Monthly publication of short aticles on current international monetary affairs including on the IMF, exchange rate and international capital markets developments, central banks' international reserves, key emerging markets economic developments.

February 2016

Brexit and emerging markets

The G20 finance ministers and central bank governments declared on 27 February that the U.K. leaving the E.U. would be a “shock” for the world economy. It is naturally difficult to assess the implication of a Brexit. Attention is focused mostly on the U.K. and the E.U. but emerging markets may be relative winners. [...]

Intra-emerging markets growth

The gloom about emerging markets does not seem to be reflected in recent economic projections. While by most accounts, emerging markets seem in a tailspin, significant differences in economic performance tell a different story. The G20 finance minister and central bank governor communique of 27 February underlines that “growth in key emerging markets economies remains strong,” based on IMF data. However, it depends on the region. [...]

G20 communique mixed messages

The G20 may offer a cosier environment for discussions than the IMF. This is probably the main reason why it exists in the first place. The list of participants at finance minister and central bank governors is identical to countries’ representation at the IMF. It means that any message the IMF gives to the G20 and vice versa, is identical to the messages exchanged in Washington. It naturally leads to repeated duplication of messages. The lack of actual coordination suggests it may also lead to obfuscation. [...]

G20 and the IMF

The G20 finance ministers and central bank governors communique of 27 February provides a long to-do-list for the IMF. This is somewhat problematic given that the G20 lacks the legitimacy—the G20 remains an ad hoc body while the IMF is based on an international treaty—of the IMF. At the same time, the voting power of the G20 at the IMF ensures that the G20 can get what it wants but not always. [...]

January 2016

China's G20 presidency

China underwhelmed during the initial phase of its G20 presidency. The presidency’s priorities remain obscure and communication of its intentions insufficient. There was an expectation that China would propel the G20 forward. At a time when China has become so dominant a force in the international economy, the G20 presidency could have offered the perfect opportunity to demonstrate international leadership with both ideas and actions. [...]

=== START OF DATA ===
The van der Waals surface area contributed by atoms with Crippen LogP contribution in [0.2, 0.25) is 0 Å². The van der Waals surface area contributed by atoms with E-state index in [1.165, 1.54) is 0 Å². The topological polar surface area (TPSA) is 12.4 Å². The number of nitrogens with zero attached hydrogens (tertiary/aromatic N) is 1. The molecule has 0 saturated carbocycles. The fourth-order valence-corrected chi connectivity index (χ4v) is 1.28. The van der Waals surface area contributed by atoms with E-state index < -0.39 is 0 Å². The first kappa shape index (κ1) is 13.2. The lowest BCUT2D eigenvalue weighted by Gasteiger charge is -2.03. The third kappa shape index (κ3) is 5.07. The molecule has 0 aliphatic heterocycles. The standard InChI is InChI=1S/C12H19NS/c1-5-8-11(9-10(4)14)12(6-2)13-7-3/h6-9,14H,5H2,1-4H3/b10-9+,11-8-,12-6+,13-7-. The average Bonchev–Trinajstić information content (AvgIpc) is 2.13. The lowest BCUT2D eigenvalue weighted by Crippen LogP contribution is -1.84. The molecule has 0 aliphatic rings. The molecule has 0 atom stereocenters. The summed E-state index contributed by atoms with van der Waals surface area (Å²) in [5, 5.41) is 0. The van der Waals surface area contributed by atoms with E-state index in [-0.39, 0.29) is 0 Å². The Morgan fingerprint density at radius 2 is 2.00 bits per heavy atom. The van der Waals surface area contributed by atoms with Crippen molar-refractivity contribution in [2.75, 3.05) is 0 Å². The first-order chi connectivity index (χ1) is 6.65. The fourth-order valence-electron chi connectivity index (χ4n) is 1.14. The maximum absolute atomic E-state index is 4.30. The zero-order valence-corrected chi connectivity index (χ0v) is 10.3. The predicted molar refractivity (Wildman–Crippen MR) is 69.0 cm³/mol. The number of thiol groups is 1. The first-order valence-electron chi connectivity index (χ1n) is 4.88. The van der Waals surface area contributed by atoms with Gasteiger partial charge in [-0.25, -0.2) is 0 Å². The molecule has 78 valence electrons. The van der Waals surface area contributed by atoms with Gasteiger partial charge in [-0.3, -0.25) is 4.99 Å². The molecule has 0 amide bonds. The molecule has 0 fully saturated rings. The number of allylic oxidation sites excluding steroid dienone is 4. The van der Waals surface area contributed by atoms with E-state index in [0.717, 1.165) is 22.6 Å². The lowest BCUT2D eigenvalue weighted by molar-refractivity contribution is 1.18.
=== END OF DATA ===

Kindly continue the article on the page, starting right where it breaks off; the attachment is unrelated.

IMF quota reform

The ratification by the U.S. Congress of the IMF 2010 quota reform on 18 December was a milestone in U.S. multilateral engagement. It remained largely unnoticed. The reform provides for a significant shift of voting power to emerging markets and bolsters the IMF’s financial resources. Implementation of the reform was long seen as critical to allow the IMF to restore its legitimacy and effectiveness as a multilateral organisation. [...]

The next IMF Managing Director

At Davos on 22 January, Christine Lagarde announced that she is ready to serve a second term as IMF Managing Director when her term ends in early July. She received instant support from a number of key countries. Her candidacy was quickly considered a shoo-in. Indeed, she will be very difficult to match. But questions remain.[...]

December 2015

Paris Climate Summit—Climate change and economic policy frameworks: 2°C for 2%

The 2015 United Nations Climate Change Conference kicked-off in Paris on 30 November. The objective of the conference is to achieve a binding agreement on climate change mitigating policies. Policy makers like to associate themselves with the need to combat climate change. But as long as climate change targets do not lead to a reordering of economic policy objectives and augmentations of existing economic policy frameworks, they will remain simple add-ons and most likely be subordinated to what policy makers still seem to care about most namely employment and price stability. The concern naturally is not how climate change can also lead to high quality inclusive economic growth, it is when it does not. [...]

Climate change—What the IMF can do